Bailout Vow Does Little To Aid Fannie, Freddie Congress' approval last month of a bailout of Fannie Mae and Freddie Mac was meant to reassure anxious investors. It hasn't worked out that way, however. Investors' confidence in the companies is dwindling and there's still much uncertainty over how a bailout will work.
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Bailout Vow Does Little To Aid Fannie, Freddie

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Bailout Vow Does Little To Aid Fannie, Freddie

Bailout Vow Does Little To Aid Fannie, Freddie

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  • <iframe src="" width="100%" height="290" frameborder="0" scrolling="no" title="NPR embedded audio player">
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The news keeps getting worse for Fannie Mae and Freddie Mac. Last month, Congress approved a rescue plan for the two mortgage giants, but since then, their stock prices have fallen and they've had to pay higher interest rates on the money they need to operate.

Now, there's a lot of speculation that Fannie and Freddie may soon actually need to turn to the federal government for help. NPR's Jim Zarroli reports.

JIM ZARROLI: When Congress approved its extraordinary bailout of Fannie Mae and Freddie Mac last month, members hoped it would be enough to reassure anxious investors. It hasn't worked out that way, says Bob Litan, vice president for research and policy at the Kauffman Foundation.

Mr. BOB LITAN (Vice President for Research and Policy, Kauffman Foundation): They were nervous before the Congressional action authorizing the government to intervene if necessary, and if anything, they're even more nervous now.

ZARROLI: Fannie Mae and Freddie Mac are critical to the U.S. housing market, guaranteeing half of the mortgages issued in the country. And if they can no longer do so, it would send mortgage rates sharply higher.

Under the terms of the bailout, the federal government agreed to pour capital into the companies if their condition deteriorated too much. Again, Bob Litan.

Mr. LITAN: That should have comforted the bond holders and all the debt that's been issued by both Fannie and Freddie, but nonetheless there's still some nervousness out there because the spreads on their debt have gone up.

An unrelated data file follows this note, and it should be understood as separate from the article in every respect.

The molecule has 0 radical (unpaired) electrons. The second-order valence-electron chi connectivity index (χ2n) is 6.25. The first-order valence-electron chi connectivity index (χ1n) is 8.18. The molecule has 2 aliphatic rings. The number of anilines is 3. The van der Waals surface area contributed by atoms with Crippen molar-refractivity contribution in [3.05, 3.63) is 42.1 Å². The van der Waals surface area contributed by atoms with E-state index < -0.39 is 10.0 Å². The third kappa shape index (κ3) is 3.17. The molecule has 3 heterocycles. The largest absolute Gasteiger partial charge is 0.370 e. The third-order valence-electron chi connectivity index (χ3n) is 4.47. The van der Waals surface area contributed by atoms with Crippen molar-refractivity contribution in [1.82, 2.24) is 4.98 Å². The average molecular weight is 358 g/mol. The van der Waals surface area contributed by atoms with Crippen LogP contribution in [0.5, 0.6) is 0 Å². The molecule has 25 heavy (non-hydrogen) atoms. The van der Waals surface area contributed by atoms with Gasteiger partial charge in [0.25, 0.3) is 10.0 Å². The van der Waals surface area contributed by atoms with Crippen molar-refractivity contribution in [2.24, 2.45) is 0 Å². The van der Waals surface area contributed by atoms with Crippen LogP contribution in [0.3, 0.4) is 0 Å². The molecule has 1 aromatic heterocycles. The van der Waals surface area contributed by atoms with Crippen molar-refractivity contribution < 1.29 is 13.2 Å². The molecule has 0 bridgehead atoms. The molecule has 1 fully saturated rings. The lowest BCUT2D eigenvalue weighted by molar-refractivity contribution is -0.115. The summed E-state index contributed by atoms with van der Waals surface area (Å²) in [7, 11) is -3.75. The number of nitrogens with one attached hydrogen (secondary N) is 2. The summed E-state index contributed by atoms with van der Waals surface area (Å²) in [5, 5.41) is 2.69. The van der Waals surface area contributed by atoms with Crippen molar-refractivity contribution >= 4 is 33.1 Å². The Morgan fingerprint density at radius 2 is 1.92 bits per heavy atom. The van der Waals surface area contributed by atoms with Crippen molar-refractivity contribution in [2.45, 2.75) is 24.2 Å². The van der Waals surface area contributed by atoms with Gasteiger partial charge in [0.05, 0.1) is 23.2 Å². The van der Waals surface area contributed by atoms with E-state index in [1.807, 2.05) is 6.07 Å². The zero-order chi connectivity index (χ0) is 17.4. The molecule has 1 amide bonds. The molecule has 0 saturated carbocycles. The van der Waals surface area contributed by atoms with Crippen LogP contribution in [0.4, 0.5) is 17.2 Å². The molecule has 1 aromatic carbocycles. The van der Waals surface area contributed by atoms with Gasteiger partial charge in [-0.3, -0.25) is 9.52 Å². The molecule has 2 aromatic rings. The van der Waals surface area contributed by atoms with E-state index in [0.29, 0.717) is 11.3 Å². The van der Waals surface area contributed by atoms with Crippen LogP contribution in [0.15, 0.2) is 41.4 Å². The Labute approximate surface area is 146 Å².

ZARROLI: In other words, since the bailout both Fannie and Freddie have had to pay somewhat higher interest rates to attract the capital they need to operate. That's a sign investors have dwindling confidence in the companies, and that's for the best securities the companies sell, those guaranteed by the federal government.

Some of their other debt has been down-graded by bond-rating agencies, and their stock prices continue to fall. Why, despite the federal government's best efforts, are investors still so scared? Victoria Wagner, analyst at Standard & Poor's, says there's still a lot of uncertainty about how a bailout would work.

Ms. VICTORIA WAGNER (Analyst, Standard & Poor's): We're in unprecedented times. We don't know how the Treasury actions will play out.

ZARROLI: If the government is forced to pump capital into Fannie Mae and Freddie Mac, some investors would fare better than others. Ordinary homeowners, whose mortgages are owned by the companies, wouldn't be affected. People who bought bonds issued by the companies might get much of their money back, but stockholders would probably see their holdings wiped out.

None other than Warren Buffett said on CNBC this morning that the companies are facing such big losses in the mortgage market that their stock is practically worthless.

Mr. WARREN BUFFETT (Investor): At a practical sense, as institutions, they don't have any net worth. I mean if you look at their obligations and look at the fact they have big deferred tax assets as assets, they're - they would have been gone in any market where the government wasn't behind them long, long ago.

ZARROLI: But as Buffett noted, the government is behind the companies, which means they have a backstop other companies don't have, and no one really knows for sure what will happen. Many people believe a government bailout is all but inevitable.

The companies need to hold a certain amount of capital on their books. If they can't do that, they won't be able to purchase mortgages, and the housing industry will slow even more than it has already.

Buffett says it's unlikely right now that Fannie Mae and Freddie Mac can raise the money they need to keep operating from private investors. That means sooner or later, the government will have to make good on the promises it made last month.

Jim Zarroli, NPR News, New York.

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